It should be kept in mind that the many other components may be substituted for the above described optical system. Other arrangements of components which provide sequential red, green and blue bands across the surface of a light valve may be utilized in conjunction with the present invention. For example, rather than a single source of white light, three sources of appropriately colored red, green and blue light may be utilized in conjunction with a scanning mechanism. Similarly, dichroic mirror system 12 and rotating prism 50 could be replaced by, for example, a rotating wheel of colored filters or a rotating drum of colored filters. Dichroic mirror system 12 could be replaced by a refractory prism and rotating prism 50 could be replaced by a multiple sided polygonal mirror system. The scan direction need not be vertical but could also be horizontal or diagonal (with suitable light valve signal processing).
It is also noted that this invention is utilizable with any type of known electronic light valves such as transmission or reflection LCDs, ferroelectric devices, deformable mirrors and the like. Additionally, the light path could be straight as illustrated or folded in a more compact arrangement. The light valve could also be utilized in a direct view system. In certain applications a two color band rather than three band system could be used. A requirement of the light valve is that it have sufficient switching speed to be switched at more than three times the standard speed for monochrome LCD panels as each pixel of the LCD is at various points in time a red, a green and a blue pixel. Techniques to speed the response time on a LCD include: heating the panel, low viscosity liquid crystal material, high contrast material and/or making the liquid crystal layer thinner. Any combination of these techniques may be used.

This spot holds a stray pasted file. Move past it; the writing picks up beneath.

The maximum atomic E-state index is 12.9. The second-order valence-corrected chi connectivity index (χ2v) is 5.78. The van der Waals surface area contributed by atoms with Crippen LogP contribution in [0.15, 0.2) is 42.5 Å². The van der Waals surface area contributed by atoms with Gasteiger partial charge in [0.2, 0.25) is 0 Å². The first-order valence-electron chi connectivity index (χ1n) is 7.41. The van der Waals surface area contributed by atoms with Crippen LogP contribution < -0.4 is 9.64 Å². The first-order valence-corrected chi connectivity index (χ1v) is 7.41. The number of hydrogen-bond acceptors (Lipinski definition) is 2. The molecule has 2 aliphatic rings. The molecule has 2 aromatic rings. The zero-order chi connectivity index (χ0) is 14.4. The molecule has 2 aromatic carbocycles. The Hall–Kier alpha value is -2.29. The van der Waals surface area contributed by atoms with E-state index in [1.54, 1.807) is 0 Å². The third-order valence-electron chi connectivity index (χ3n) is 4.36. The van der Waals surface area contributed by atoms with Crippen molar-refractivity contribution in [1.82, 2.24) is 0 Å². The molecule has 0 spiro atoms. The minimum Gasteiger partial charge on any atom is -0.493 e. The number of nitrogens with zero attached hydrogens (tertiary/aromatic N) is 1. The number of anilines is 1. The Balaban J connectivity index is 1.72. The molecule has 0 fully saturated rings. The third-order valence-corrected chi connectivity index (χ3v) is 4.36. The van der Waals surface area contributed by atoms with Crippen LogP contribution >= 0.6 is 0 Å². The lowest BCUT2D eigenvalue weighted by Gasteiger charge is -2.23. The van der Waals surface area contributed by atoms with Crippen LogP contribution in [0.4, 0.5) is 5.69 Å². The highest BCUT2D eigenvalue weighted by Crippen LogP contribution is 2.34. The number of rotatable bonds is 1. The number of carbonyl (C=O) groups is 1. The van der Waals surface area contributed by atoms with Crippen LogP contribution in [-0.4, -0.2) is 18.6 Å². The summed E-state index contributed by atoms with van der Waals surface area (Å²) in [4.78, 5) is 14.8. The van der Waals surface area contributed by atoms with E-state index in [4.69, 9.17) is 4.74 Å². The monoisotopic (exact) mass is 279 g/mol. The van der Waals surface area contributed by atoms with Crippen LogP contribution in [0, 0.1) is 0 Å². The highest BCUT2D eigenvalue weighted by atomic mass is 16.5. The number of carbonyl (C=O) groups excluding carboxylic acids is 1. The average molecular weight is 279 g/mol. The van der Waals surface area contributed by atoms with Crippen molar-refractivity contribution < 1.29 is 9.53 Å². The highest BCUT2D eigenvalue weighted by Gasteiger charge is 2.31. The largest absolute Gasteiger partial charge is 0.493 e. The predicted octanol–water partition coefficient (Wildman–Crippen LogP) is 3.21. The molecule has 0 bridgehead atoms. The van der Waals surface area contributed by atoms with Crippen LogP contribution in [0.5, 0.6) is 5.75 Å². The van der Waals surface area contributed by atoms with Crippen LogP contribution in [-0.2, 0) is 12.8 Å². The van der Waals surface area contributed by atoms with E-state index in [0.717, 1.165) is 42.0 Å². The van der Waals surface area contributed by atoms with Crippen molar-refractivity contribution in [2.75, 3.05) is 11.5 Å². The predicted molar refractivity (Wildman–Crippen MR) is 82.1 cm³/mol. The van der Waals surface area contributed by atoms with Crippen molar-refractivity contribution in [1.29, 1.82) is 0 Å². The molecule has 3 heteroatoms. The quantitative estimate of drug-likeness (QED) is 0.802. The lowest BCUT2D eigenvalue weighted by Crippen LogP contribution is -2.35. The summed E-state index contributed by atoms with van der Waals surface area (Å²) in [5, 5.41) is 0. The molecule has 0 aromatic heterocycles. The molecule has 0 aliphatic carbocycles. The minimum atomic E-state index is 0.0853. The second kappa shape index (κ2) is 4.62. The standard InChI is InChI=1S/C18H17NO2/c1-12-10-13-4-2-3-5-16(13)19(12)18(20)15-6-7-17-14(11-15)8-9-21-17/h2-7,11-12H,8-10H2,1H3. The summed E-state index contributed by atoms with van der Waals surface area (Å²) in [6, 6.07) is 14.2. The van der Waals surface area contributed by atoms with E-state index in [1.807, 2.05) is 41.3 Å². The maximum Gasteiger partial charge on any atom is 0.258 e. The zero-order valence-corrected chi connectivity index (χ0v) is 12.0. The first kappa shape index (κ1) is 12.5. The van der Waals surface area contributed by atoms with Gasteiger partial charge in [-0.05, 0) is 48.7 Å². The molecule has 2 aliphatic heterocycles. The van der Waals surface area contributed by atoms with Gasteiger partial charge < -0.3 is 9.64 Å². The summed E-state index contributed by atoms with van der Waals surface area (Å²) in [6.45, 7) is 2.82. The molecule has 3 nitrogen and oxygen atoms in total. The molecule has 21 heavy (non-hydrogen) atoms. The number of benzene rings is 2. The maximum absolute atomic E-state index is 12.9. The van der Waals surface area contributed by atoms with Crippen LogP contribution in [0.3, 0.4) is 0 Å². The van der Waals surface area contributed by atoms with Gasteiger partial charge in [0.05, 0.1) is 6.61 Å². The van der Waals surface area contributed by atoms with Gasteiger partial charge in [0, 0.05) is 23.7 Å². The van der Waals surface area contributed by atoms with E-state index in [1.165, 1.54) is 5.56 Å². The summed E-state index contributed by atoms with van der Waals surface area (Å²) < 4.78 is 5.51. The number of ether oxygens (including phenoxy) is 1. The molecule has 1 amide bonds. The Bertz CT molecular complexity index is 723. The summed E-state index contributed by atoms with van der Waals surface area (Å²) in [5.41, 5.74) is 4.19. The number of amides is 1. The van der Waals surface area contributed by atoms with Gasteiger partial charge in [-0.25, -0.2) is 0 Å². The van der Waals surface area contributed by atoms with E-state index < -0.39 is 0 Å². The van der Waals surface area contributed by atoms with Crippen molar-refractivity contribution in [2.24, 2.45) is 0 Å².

As described above the control system for the display must provide that the appropriate video information for the particular color impinging on any one line of the display is correct for the color impinging upon that position. Accordingly, the illumination of the light valve by the color bands must be synchronized with that of the video information. Generally, in the driving of light valves the video information of the appropriate color for the line is first loaded into a video memory before, under the control of the read/write control circuitry, being "dumped" to the registers of the light valve. The video memory is generally operated as an analog of the display panel (light valve). FIG. 5 illustrates a first system for synchronization of the video, video memory, read/write control and color illumination system.